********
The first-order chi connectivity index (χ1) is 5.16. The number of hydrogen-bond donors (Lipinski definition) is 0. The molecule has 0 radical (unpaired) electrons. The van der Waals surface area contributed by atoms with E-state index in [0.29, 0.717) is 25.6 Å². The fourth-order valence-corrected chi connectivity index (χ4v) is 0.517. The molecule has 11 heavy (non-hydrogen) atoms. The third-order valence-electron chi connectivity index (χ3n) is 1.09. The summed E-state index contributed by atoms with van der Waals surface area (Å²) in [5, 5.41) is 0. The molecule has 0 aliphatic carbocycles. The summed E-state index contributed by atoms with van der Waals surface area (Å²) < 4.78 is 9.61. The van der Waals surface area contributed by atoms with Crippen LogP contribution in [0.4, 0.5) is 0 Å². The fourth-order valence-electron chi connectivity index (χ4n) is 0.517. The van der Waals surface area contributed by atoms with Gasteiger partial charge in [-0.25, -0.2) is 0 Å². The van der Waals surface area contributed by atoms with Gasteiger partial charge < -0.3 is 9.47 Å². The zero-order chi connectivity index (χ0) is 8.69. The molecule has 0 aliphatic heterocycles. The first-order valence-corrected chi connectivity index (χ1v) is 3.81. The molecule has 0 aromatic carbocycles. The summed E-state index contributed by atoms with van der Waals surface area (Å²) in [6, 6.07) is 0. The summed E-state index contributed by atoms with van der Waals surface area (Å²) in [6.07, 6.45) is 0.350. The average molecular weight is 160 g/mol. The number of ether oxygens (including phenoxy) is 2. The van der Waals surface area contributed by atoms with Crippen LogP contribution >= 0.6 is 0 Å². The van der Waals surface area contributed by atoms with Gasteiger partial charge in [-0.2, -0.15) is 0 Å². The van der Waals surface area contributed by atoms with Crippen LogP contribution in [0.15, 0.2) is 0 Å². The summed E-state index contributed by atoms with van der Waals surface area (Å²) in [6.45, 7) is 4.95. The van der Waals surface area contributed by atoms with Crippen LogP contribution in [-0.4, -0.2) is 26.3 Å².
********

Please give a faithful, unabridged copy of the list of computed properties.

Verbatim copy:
The first-order chi connectivity index (χ1) is 5.16. The number of hydrogen-bond donors (Lipinski definition) is 0. The molecule has 0 radical (unpaired) electrons. The van der Waals surface area contributed by atoms with E-state index in [0.29, 0.717) is 25.6 Å². The fourth-order valence-corrected chi connectivity index (χ4v) is 0.517. The molecule has 11 heavy (non-hydrogen) atoms. The third-order valence-electron chi connectivity index (χ3n) is 1.09. The summed E-state index contributed by atoms with van der Waals surface area (Å²) in [5, 5.41) is 0. The molecule has 0 aliphatic carbocycles. The summed E-state index contributed by atoms with van der Waals surface area (Å²) < 4.78 is 9.61. The van der Waals surface area contributed by atoms with Crippen LogP contribution in [0.4, 0.5) is 0 Å². The fourth-order valence-electron chi connectivity index (χ4n) is 0.517. The van der Waals surface area contributed by atoms with Gasteiger partial charge in [-0.25, -0.2) is 0 Å². The van der Waals surface area contributed by atoms with Gasteiger partial charge < -0.3 is 9.47 Å². The zero-order chi connectivity index (χ0) is 8.69. The molecule has 0 aliphatic heterocycles. The first-order valence-corrected chi connectivity index (χ1v) is 3.81. The molecule has 0 aromatic carbocycles. The summed E-state index contributed by atoms with van der Waals surface area (Å²) in [6, 6.07) is 0. The summed E-state index contributed by atoms with van der Waals surface area (Å²) in [6.07, 6.45) is 0.350. The average molecular weight is 160 g/mol. The number of ether oxygens (including phenoxy) is 2. The van der Waals surface area contributed by atoms with Crippen LogP contribution >= 0.6 is 0 Å². The van der Waals surface area contributed by atoms with Gasteiger partial charge in [-0.2, -0.15) is 0 Å². The van der Waals surface area contributed by atoms with Crippen LogP contribution in [0.15, 0.2) is 0 Å². The summed E-state index contributed by atoms with van der Waals surface area (Å²) in [6.45, 7) is 4.95. The van der Waals surface area contributed by atoms with Crippen LogP contribution in [-0.4, -0.2) is 26.3 Å².